Brian Eno is without a doubt the most Brian Eno-esque musician currently working in the world by a long shot. Nobody else even comes close. In addition to his incomparably off-kilter work as a producer for envelope-pushing artists like David Bowie, Talking Heads and Laurie Anderson, the Suffolk-born multi instrumentalist was a pioneer—if not the originator—of the lulling, measured musical genre we now call “ambient” but once upon a time was called “those odd noises that Brian is always playing with.” And he has just announced a brand new collection of those odd noises titled Reflection.
“Reflection is so called because I find it makes me think back,” the 68-year-old experimentalist revealed in a statement on his website. “It makes me think things over. It seems to create a psychological space that encourages internal conversation. And external ones actually—people seem to enjoy it as the background to their conversations.”
Eno also explained that the forthcoming album can probably be classified as “ambient,” in so far as that even means anything. “I don’t think I understand what that term stands for anymore,” he said. “It seems to have swollen to accommodate some quite unexpected bedfellows. But I still use it to distinguish it from pieces of music that have fixed duration and rhythmically connected, locked together elements.”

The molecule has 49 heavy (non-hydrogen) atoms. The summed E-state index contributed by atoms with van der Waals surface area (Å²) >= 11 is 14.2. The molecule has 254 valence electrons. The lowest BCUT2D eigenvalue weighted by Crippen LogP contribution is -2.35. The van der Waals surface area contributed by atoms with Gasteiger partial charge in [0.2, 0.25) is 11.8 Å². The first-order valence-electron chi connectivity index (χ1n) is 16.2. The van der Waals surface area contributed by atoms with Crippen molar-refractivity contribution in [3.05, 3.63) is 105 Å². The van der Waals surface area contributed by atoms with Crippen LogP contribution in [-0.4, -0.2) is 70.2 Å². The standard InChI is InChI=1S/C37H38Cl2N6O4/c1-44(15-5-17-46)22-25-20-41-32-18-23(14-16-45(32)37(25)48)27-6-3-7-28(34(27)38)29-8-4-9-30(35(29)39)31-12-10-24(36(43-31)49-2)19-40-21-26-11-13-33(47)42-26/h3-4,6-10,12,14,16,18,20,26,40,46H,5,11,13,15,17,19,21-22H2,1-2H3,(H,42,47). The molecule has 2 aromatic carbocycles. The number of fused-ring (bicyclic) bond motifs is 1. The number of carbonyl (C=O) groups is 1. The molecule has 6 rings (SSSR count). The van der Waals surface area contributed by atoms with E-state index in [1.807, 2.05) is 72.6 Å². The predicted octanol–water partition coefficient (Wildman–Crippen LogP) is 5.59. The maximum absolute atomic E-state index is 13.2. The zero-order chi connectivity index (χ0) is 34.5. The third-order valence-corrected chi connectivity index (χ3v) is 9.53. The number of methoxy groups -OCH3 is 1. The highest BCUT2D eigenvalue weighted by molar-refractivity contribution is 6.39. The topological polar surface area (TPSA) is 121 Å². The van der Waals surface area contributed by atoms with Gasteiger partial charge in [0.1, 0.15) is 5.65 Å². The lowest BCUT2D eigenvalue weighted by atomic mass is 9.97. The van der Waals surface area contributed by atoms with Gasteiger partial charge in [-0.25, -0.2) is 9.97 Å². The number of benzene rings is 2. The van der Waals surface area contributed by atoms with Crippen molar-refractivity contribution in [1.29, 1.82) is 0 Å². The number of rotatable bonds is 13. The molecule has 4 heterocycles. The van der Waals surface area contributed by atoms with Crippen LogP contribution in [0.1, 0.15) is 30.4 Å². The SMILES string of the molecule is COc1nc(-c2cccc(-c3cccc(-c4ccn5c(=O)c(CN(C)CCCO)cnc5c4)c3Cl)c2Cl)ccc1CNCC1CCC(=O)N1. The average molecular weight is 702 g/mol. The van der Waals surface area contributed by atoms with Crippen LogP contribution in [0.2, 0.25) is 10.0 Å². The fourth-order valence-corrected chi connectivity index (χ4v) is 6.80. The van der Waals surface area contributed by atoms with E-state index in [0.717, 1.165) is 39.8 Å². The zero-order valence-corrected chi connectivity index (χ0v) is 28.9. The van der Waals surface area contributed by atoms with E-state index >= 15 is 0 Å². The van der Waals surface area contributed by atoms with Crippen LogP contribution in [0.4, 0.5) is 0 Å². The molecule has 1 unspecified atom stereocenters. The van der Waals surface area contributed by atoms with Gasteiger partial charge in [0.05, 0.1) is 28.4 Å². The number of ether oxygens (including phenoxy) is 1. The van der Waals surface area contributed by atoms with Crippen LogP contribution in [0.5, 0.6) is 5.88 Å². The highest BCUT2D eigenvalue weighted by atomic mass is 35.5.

Here’s the title track from The Ship—Eno’s previous ambient album, released back in April—in case you need some help grasping the concept.
So, how does one go about making peculiar music like this? Eno has a very simple explanation:
When I make a piece like this most of my time is spent listening to it for long periods—sometimes several whole days—observing what it does to different situations, seeing how it makes me feel. I make my observations and then tweak the rules. Because everything in the pieces is probabilistic and because the probabilities pile up it can take a very long time to get an idea of all the variations that might occur in the piece. One rule might say ‘raise 1 out of every 100 notes by 5 semitones’ and another might say ‘raise one out of every 50 notes by 7 semitones’. If those two instructions are operating on the same data stream, sometimes—very rarely—they will both operate on the same note…so something like 1 in every 5000 notes will be raised by 12 semitones. You won’t know which of those 5000 notes it’s going to be. Since there are a lot of these types of operations going on together, on different but parallel data streams, the end result is a complex and unpredictable web.
So, pretty much how we you would assume.
Reflection will be available to lull our frazzled minds into a languid torpor with its complex semitones on January 1.